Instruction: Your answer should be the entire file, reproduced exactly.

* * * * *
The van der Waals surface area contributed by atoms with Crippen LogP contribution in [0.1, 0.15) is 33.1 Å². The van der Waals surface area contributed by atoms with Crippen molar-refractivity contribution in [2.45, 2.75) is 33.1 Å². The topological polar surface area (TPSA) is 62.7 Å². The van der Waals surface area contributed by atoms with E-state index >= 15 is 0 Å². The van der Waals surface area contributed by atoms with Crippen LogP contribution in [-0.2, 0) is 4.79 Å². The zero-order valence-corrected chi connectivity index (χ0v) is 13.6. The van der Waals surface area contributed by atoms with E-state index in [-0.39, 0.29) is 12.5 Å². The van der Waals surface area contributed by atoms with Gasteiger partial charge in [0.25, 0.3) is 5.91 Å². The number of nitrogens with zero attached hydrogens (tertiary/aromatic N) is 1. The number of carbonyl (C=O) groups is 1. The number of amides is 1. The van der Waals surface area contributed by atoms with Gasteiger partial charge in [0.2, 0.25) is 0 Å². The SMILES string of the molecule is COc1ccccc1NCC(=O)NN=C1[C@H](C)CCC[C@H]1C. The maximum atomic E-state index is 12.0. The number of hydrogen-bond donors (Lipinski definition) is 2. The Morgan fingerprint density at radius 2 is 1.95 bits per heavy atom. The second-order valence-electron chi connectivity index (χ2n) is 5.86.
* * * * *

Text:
The van der Waals surface area contributed by atoms with Crippen LogP contribution in [0.1, 0.15) is 33.1 Å². The van der Waals surface area contributed by atoms with Crippen molar-refractivity contribution in [2.45, 2.75) is 33.1 Å². The topological polar surface area (TPSA) is 62.7 Å². The van der Waals surface area contributed by atoms with E-state index >= 15 is 0 Å². The van der Waals surface area contributed by atoms with Crippen LogP contribution in [-0.2, 0) is 4.79 Å². The zero-order valence-corrected chi connectivity index (χ0v) is 13.6. The van der Waals surface area contributed by atoms with E-state index in [-0.39, 0.29) is 12.5 Å². The van der Waals surface area contributed by atoms with Gasteiger partial charge in [0.25, 0.3) is 5.91 Å². The number of nitrogens with zero attached hydrogens (tertiary/aromatic N) is 1. The number of carbonyl (C=O) groups is 1. The number of amides is 1. The van der Waals surface area contributed by atoms with Gasteiger partial charge in [0.2, 0.25) is 0 Å². The SMILES string of the molecule is COc1ccccc1NCC(=O)NN=C1[C@H](C)CCC[C@H]1C. The maximum atomic E-state index is 12.0. The number of hydrogen-bond donors (Lipinski definition) is 2. The Morgan fingerprint density at radius 2 is 1.95 bits per heavy atom. The second-order valence-electron chi connectivity index (χ2n) is 5.86.